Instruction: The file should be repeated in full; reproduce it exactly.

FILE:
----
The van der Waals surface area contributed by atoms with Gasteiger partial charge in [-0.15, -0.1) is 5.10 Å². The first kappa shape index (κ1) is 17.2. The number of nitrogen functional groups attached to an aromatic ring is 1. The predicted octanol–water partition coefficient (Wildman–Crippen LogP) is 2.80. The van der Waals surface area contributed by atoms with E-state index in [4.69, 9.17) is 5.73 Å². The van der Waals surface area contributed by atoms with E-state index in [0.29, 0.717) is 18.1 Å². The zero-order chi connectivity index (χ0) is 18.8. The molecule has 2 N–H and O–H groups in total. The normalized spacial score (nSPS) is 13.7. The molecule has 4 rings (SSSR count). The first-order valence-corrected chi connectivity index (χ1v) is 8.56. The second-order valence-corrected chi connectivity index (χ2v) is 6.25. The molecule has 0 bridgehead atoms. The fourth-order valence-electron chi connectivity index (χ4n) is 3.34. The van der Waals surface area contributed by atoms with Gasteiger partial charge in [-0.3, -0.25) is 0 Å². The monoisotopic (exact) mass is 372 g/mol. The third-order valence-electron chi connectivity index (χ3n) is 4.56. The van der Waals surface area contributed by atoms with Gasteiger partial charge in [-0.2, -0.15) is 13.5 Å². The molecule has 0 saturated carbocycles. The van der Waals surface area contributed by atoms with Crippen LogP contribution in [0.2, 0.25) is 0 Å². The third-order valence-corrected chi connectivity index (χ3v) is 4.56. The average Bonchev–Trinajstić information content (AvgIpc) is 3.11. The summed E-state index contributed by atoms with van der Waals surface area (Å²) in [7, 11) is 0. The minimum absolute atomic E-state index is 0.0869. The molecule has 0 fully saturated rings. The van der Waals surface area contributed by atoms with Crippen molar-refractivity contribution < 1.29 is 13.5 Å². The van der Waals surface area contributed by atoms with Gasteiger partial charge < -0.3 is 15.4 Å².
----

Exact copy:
The van der Waals surface area contributed by atoms with Gasteiger partial charge in [-0.15, -0.1) is 5.10 Å². The first kappa shape index (κ1) is 17.2. The number of nitrogen functional groups attached to an aromatic ring is 1. The predicted octanol–water partition coefficient (Wildman–Crippen LogP) is 2.80. The van der Waals surface area contributed by atoms with E-state index in [4.69, 9.17) is 5.73 Å². The van der Waals surface area contributed by atoms with E-state index in [0.29, 0.717) is 18.1 Å². The zero-order chi connectivity index (χ0) is 18.8. The molecule has 2 N–H and O–H groups in total. The normalized spacial score (nSPS) is 13.7. The molecule has 4 rings (SSSR count). The first-order valence-corrected chi connectivity index (χ1v) is 8.56. The second-order valence-corrected chi connectivity index (χ2v) is 6.25. The molecule has 0 bridgehead atoms. The fourth-order valence-electron chi connectivity index (χ4n) is 3.34. The van der Waals surface area contributed by atoms with Gasteiger partial charge in [-0.3, -0.25) is 0 Å². The monoisotopic (exact) mass is 372 g/mol. The third-order valence-electron chi connectivity index (χ3n) is 4.56. The van der Waals surface area contributed by atoms with Gasteiger partial charge in [-0.2, -0.15) is 13.5 Å². The molecule has 0 saturated carbocycles. The van der Waals surface area contributed by atoms with Crippen LogP contribution in [0.2, 0.25) is 0 Å². The third-order valence-corrected chi connectivity index (χ3v) is 4.56. The average Bonchev–Trinajstić information content (AvgIpc) is 3.11. The summed E-state index contributed by atoms with van der Waals surface area (Å²) in [7, 11) is 0. The minimum absolute atomic E-state index is 0.0869. The molecule has 0 fully saturated rings. The van der Waals surface area contributed by atoms with Crippen molar-refractivity contribution < 1.29 is 13.5 Å². The van der Waals surface area contributed by atoms with Gasteiger partial charge < -0.3 is 15.4 Å².